Nearsightedness explained

August 22, 2016 — by William Goldstein
Tags: Nearsightedness Myopia Lasik Surgery

 

What is myopia?

Myopia, or nearsightedness, is a refractive error in the eye, which makes it unable for people to 
clearly see objects that are slightly at a distance. People who are nearsighted won’t have 
problems doing close-up tasks like using the computer or reading, but they could find it hard to 
read road signs.

What are the symptoms of myopia?

Myopia can cause symptoms such as eyestrain, squinting, headaches, or fatigue while 
performing activities like playing sports, driving, or looking at objects more than a few feet 
away.  The main symptom, however, is blurry vision when looking off in the distance

What causes myopia?

Since myopia is a refractive error, it structure of the eye, and is caused by abnormalities in its shape and size. The eyeball in nearsighted 
people is too long or the cornea can have very high, steep curvature. This causes the light entering the 
eye to become unfocused. Images are focused in front of the retina, which is the light-sensitive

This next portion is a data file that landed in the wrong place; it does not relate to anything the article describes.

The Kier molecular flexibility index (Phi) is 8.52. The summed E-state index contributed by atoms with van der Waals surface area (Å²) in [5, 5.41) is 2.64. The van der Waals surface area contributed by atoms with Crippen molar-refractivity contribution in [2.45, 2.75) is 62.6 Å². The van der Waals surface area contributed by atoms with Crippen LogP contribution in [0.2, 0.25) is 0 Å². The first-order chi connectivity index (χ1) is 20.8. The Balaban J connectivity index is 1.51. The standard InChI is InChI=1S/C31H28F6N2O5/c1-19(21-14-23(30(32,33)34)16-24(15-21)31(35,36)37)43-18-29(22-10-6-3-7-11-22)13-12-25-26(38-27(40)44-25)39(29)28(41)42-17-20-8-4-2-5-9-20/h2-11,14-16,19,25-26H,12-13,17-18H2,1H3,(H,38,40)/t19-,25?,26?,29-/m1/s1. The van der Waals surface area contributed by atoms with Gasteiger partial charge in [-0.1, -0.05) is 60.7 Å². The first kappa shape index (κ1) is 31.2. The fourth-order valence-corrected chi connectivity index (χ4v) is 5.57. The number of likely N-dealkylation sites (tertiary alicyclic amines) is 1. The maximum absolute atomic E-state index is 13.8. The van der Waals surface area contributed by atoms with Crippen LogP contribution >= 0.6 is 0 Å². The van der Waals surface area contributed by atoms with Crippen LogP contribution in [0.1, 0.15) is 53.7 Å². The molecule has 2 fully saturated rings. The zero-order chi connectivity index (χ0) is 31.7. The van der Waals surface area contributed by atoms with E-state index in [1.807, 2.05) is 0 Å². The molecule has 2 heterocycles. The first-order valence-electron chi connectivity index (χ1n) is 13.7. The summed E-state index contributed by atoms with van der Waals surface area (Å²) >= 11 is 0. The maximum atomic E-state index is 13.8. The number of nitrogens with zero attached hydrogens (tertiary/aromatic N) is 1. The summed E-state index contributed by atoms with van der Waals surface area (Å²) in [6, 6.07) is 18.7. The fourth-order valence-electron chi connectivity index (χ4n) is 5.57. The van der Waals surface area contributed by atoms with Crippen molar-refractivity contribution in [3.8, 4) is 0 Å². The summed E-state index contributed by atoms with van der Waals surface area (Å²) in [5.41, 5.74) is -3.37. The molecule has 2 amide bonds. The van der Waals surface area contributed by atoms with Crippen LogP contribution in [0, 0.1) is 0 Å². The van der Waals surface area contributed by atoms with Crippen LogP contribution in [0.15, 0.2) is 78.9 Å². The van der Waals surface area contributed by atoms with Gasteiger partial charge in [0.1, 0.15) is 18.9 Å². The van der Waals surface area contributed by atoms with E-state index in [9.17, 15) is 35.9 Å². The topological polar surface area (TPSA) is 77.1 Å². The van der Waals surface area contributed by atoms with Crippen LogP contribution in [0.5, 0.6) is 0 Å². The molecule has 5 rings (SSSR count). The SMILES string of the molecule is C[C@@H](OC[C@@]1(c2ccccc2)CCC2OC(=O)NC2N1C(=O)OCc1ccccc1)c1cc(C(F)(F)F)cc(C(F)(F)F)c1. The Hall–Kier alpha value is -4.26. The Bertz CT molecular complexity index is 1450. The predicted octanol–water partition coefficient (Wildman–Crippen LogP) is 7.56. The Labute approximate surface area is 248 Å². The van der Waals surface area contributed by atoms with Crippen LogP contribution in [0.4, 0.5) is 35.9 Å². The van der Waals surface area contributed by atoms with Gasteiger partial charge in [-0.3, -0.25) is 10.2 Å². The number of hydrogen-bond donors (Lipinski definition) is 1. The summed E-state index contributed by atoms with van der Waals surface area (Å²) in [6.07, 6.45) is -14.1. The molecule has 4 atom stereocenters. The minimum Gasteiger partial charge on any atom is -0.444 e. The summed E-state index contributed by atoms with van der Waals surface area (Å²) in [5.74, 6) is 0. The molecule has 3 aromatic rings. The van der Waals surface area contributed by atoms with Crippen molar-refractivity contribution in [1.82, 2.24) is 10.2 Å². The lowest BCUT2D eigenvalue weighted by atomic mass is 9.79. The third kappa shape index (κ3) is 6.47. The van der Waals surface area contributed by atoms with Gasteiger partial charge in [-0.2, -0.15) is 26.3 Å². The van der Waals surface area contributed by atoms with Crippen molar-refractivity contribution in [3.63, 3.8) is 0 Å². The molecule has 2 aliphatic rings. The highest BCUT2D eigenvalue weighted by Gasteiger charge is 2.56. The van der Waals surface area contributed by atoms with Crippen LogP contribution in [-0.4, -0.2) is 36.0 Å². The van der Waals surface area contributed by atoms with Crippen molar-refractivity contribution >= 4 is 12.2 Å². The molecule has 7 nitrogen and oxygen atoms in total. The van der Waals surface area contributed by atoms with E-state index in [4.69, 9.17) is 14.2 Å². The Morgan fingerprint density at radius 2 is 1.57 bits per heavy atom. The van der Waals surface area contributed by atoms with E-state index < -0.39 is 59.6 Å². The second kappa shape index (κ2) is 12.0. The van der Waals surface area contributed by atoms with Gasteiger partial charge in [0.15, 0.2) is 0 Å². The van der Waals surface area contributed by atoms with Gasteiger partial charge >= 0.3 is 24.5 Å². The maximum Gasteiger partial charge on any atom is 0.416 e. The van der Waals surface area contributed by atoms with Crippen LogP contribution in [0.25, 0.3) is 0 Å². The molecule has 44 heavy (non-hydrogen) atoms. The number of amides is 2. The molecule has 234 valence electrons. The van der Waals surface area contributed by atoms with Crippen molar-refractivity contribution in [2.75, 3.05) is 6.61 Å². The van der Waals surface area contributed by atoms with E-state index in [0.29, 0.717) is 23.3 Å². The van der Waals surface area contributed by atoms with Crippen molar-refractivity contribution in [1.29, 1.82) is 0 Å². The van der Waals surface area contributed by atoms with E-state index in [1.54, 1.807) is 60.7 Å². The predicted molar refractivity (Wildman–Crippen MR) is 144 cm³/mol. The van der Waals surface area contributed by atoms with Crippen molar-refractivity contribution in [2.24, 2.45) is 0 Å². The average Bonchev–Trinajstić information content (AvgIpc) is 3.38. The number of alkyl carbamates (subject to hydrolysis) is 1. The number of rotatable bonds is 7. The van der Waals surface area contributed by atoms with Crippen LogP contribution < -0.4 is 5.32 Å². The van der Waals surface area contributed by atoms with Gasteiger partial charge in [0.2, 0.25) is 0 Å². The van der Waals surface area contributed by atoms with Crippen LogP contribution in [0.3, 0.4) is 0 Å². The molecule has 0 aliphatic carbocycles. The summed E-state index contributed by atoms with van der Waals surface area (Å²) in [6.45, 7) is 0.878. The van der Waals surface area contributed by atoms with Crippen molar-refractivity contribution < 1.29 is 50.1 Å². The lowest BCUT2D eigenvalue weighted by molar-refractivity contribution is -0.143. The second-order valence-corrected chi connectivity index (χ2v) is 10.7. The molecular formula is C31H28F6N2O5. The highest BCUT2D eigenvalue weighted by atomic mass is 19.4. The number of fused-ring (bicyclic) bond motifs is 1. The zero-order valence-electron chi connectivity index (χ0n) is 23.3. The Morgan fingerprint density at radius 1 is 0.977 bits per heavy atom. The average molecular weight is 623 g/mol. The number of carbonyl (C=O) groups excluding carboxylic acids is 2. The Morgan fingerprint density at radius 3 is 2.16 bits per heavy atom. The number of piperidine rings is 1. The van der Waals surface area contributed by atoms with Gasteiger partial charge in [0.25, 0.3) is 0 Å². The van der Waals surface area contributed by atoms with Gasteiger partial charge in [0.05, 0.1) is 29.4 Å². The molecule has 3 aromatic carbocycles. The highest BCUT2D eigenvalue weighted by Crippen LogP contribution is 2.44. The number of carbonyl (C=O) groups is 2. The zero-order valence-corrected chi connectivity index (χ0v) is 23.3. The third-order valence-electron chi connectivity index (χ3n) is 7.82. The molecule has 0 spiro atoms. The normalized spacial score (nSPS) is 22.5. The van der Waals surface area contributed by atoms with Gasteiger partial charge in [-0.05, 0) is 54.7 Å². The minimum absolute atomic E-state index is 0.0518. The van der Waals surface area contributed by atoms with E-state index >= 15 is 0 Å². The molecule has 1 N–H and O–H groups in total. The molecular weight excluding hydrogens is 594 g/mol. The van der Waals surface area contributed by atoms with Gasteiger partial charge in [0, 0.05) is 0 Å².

part of the eye, instead of being focused on the retina, and this results in blurred vision.
 
Typically, myopia can begin in childhood, and people have higher chances of developing this 
condition if their parents are nearsighted. In most cases, myopia stabilizes during early 
adulthood, but in some cases, it can continue to worsen with age.

How can you treat nearsightedness?

Myopia can be corrected with contact lenses or glasses. It can also be repaired using refractive 
surgery, such as LASIK surgery. Nearsighted people may need to wear their glasses or contact lenses during the entire 
day or only specific times during the day when they require clear distant vision depending on the 
degree of their condition. It is important that they wear their lenses or glasses while driving or 
performing other tasks which could lead to accidents in case of inattentiveness.